There are two questions that emerging companies in the CRM space hear when they face the analysts:
When are you going public?
Why don’t you build out a full CRM capability?
The first question is easily and deftly handled by most executives, and it must be. An IPO has its own cadence, and the Securities and Exchange Commission is very keen to protect its turf, even in an age when Congress keeps tight control on regulators’ budgets.
It takes almost no effort to fine an overexuberant executive for making statements about things that are not in the official filing or during the quiet period. So smart executives stay very far away from those questions.
The second question is — or at least can be — a quagmire. There are many marketing software vendors who have necessarily built functionality that spills out of the pure marketing definition, and that’s enough to keep some people wondering.
A customer database is a good starting point. The argument goes like this: You already have a customer DB, so how hard can it be to blow out another wall and add sales functionality? Then voila! — CRM.
That logic misses the point by a country mile and a decent customer service function, yet it doesn’t go away.
Examples From the Software Decade
However, there’s more to it than even raw functionality. Why would any sane CEO of a fast-growing marketing automation company decide to blow the budget and slow growth to build out sales and service in a market where the CRM niche is rather full?
My advice goes like this: Don’t do it. Don’t build CRM — there is absolutely no reason for anybody to build another CRM system. The niche is covered, so move on.
Take as an example the last decade, which was full of successful software vendors. Siebel didn’t build ERP and the reasons are the same. ERP was full, it was better for Siebel to focus on building out its CRM functionality, and that’s what it did.
Late in the game, before the acquisition, the company was working on master data management and making its client server solutions at home on the Web. Siebel didn’t build ERP — though many people asked why not — because the company was looking for the next big thing, not the last.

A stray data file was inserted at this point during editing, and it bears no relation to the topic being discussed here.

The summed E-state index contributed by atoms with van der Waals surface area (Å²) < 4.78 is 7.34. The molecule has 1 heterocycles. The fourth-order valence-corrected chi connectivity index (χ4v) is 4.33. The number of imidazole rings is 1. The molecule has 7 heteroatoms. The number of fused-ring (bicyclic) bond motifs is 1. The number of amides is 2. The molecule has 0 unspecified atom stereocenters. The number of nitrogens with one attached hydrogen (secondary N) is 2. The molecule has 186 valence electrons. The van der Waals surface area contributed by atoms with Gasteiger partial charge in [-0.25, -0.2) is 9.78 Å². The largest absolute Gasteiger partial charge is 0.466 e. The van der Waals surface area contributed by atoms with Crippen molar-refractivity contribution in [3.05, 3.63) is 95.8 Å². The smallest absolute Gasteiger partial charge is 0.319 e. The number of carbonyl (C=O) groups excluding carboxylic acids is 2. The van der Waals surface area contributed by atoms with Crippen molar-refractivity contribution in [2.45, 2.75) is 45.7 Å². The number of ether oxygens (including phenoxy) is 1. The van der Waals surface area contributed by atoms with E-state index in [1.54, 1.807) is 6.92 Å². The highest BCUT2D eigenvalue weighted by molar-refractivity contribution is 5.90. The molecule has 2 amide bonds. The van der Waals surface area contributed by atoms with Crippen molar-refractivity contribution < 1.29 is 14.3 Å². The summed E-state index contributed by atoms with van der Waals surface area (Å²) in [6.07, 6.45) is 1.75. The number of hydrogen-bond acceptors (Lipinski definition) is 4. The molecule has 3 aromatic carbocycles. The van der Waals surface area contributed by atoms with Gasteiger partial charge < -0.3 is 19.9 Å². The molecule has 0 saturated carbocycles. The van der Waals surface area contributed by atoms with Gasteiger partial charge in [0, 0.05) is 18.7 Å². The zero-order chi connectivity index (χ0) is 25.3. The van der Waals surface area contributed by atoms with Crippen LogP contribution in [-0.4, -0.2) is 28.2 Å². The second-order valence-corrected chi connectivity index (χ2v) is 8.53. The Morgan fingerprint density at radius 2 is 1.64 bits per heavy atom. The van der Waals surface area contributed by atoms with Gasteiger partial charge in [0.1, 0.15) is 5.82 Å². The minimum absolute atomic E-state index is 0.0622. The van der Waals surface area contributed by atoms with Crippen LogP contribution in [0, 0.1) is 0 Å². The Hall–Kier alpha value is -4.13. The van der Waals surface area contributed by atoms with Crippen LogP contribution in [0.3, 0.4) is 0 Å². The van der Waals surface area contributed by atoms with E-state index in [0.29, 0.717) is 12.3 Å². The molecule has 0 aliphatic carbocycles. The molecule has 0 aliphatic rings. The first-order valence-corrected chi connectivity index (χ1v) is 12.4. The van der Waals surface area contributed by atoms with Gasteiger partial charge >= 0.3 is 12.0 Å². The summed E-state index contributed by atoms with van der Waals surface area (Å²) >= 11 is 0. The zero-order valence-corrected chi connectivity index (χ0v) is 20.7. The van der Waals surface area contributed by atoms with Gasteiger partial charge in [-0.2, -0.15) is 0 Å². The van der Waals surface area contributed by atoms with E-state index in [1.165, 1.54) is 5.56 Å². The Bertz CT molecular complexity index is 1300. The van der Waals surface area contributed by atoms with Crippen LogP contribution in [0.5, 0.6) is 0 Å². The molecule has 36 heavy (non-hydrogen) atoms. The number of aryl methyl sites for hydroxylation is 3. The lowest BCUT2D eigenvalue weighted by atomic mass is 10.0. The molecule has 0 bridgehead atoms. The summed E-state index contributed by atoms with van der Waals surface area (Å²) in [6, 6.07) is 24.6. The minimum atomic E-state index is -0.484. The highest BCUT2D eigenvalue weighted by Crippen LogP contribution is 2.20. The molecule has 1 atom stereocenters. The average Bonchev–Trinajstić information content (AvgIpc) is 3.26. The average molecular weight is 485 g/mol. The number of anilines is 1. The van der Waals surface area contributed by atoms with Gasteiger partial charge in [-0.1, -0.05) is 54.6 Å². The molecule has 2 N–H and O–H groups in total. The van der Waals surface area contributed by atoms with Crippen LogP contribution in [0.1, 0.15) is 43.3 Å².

Siebel got acquired, and its independent plans were sidelined. However, look at Salesforce and you see a similar pattern. and many other companies popped up to provide financial functionality to the fast-selling CRM. However, Salesforce CEO Marc Benioff has been adamant about not pursuing ERP. He’s focused on building out a new interpretation of the front office that’s social, mobile, and focused on customer experience. That’s called a Blue Ocean Strategy and I have written about it before.
The rest of the big players — SAP, Oracle, Microsoft — all have pretty good CRM, and they all trail Salesforce, according to Gartner’s recent rankings. Generally, while their products are good, they trail Salesforce by about a generation when it comes to leading edge front office ideas like collaboration, customer journey, and the like. They aren’t innovating so much as trying to be fast followers.
Help Customers on Their Journey
I think any marketing automation company that tries to build out CRM functionality would also be a fast follower. They’d trade in what they’re very good at to regress to the mean, the middle of the pack.
Instead, here’s a question that they could profitably answer: How are economic and demographic changes affecting how people and companies buy, and how does marketing fit into that changed environment?
People and companies have become comfortable and adept at shopping online and making decisions without the assistance of traditional sales people. At a minimum, this suggests a winnowing role for traditional SFA. But it also suggests a rising opportunity for marketing automation defined as nurturing customers on their buying journeys.
It also suggests an expanding role for the call center, which might get smaller in the next decade while changing at least part of its mission. I don’t think today’s marketing automation has yet tapped all the possibilities inherent in that one observation, nor do I think that the incumbent CRM vendors have embraced the idea.
So, when I hear talk about new companies entering the CRM market, I cringe. CRM is robust and thriving, but it is also consolidating. There won’t be five major CRM vendors ten years from now. The availability of good, fast, standards-based integration is high, and products are getting better all the time.
The next move in the front office is best of breed, not tightly integrated solution sets. The front office platform might be stabilizing, but the apps that play on it continues to expand and they work increasingly well together.
The move for fast growing companies in the front office is in furthering the embrace of the customer through advanced tools and techniques that include social media and inbound marketing. No traditional ERP for sure — and no CRM either — and that’s becoming increasingly obvious.